Think twice before sharing your COVID-19 vaccination card on social media

An Orange County firefighter holds his vaccination card after receiving the coronavirus disease (COVID-19) vaccine in Irvine, California, U.S., January 27, 2021. REUTERS/Lucy Nicholson
The Better Business Bureau is warning people not to share photos of their vaccination cards on social media. (REUTERS/Lucy Nicholson)

Although you may be tempted to share a selfie holding your vaccination card on social media after getting the COVID-19 vaccine, the Better Business Bureau (BBB) is urging people not to. Doing so could make it easier for people to steal your identity or help scammers create fake versions of the vaccine card.

The bureau issued the warning on Jan. 29, stating: “The self-identifying information on it makes you vulnerable to identity theft and can help scammers create phony versions.”

The organization explained that vaccination cards have full names and birthdays listed on them, along with where you received your vaccine. “If your social media privacy settings aren’t set high, you may be giving valuable information away for anyone to use,” the organization stated.

The BBB also shared that scammers in Great Britain were caught selling fake vaccination cards on eBay and TikTok. “It’s only a matter of time before similar cons come to the United States and Canada,” the organization stated. “Posting photos of your card can help provide scammers with information they can use to create and sell phony ones.”

However, it appears that COVID-19 related scams are already happening throughout the U.S. In December 2020, the FBI issued an alert about “emerging fraud schemes” related to COVID-19. The FBI, along with the U.S. Department of Health and Human Services Office of Inspector General (HHS-OIG) and Centers for Medicare & Medicaid Services (CMS), has received “complaints of scammers using the public’s interest in COVID-19 vaccines to obtain personally identifiable information (PII) and money through various schemes,” according to the statement. The FBI is urging people not to share their personal or health information with anyone other than known and trusted medical professionals.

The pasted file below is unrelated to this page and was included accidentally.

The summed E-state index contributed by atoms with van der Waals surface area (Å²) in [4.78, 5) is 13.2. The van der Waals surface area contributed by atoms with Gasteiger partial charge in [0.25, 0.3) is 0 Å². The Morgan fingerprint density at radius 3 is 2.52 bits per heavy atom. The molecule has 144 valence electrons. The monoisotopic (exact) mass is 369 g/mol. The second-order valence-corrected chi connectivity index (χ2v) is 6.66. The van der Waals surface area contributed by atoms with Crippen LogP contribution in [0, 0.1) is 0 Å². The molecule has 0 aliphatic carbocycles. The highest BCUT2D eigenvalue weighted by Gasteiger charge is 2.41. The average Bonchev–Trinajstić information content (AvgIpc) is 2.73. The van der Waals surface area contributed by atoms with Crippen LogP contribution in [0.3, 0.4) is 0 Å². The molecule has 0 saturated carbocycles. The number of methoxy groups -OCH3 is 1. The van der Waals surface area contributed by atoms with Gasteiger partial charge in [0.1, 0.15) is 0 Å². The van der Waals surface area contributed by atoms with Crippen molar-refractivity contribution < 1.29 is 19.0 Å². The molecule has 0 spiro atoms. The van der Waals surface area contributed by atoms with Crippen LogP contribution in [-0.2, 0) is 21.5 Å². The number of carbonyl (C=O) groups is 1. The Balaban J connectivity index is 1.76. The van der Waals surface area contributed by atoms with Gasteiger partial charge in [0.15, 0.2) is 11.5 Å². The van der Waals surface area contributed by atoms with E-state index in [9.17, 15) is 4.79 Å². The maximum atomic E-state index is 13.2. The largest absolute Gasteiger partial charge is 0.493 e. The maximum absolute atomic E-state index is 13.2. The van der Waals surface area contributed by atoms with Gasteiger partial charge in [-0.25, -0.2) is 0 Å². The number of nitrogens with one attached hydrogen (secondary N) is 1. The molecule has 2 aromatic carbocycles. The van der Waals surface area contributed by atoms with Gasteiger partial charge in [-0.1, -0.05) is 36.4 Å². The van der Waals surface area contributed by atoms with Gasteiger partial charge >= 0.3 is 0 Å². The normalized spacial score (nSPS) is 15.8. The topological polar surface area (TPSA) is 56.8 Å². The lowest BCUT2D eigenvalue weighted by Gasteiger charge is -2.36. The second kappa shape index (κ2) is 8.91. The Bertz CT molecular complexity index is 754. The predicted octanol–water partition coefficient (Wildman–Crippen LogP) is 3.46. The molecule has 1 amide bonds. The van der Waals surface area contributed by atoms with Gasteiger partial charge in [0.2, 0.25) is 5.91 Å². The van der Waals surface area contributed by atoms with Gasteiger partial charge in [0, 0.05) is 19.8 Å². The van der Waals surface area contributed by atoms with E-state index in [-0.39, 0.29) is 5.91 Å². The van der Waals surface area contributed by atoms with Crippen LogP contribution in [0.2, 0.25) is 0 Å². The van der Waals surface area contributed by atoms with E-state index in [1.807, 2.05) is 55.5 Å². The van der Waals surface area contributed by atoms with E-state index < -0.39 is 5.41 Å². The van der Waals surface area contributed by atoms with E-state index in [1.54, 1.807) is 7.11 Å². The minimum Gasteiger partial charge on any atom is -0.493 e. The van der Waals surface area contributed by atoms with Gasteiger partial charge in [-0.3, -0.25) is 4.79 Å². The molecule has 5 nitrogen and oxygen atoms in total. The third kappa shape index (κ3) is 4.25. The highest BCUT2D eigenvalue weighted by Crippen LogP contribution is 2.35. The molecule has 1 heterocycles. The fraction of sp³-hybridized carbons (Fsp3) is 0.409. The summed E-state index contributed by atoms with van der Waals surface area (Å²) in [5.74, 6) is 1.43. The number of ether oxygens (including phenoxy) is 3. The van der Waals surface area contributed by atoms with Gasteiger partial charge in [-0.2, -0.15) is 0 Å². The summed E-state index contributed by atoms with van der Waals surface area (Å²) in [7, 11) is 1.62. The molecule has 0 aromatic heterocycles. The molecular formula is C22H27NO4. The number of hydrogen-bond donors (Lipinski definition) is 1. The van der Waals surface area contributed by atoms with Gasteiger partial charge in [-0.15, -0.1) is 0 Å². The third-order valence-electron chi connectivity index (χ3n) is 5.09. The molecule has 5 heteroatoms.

“It's a growing problem,” Nenette Day, an assistant special agent in charge of the watchdog arm of the U.S. Department of Health and Human Services, recently told AARP. “We're going to start seeing these types of scams increase.”

If you’d like to share with friends and family on social media that you are vaccinated, the BBB has some safer suggestions: Share your vaccine sticker or use a frame around your profile photo instead. Also, “check your security settings on all social media platforms to see what you are sharing and with whom,” suggests the organization. “If you only want friends and family to see your posts, be sure that’s how your privacy settings are configured.”

The BBB also recommends being cautious when it comes to social media trends in general. “Think twice before participating in other viral personal posts, such as listing all the cars you’ve owned (including makes/model years), favorite songs and top 10 TV shows,” said the organization. “Some of these ‘favorite things’ are commonly used passwords or security questions.”

For the latest coronavirus news and updates, follow along at According to experts, people over 60 and those who are immunocompromised continue to be the most at risk. If you have questions, please reference the CDC’s and WHO’s resource guides.

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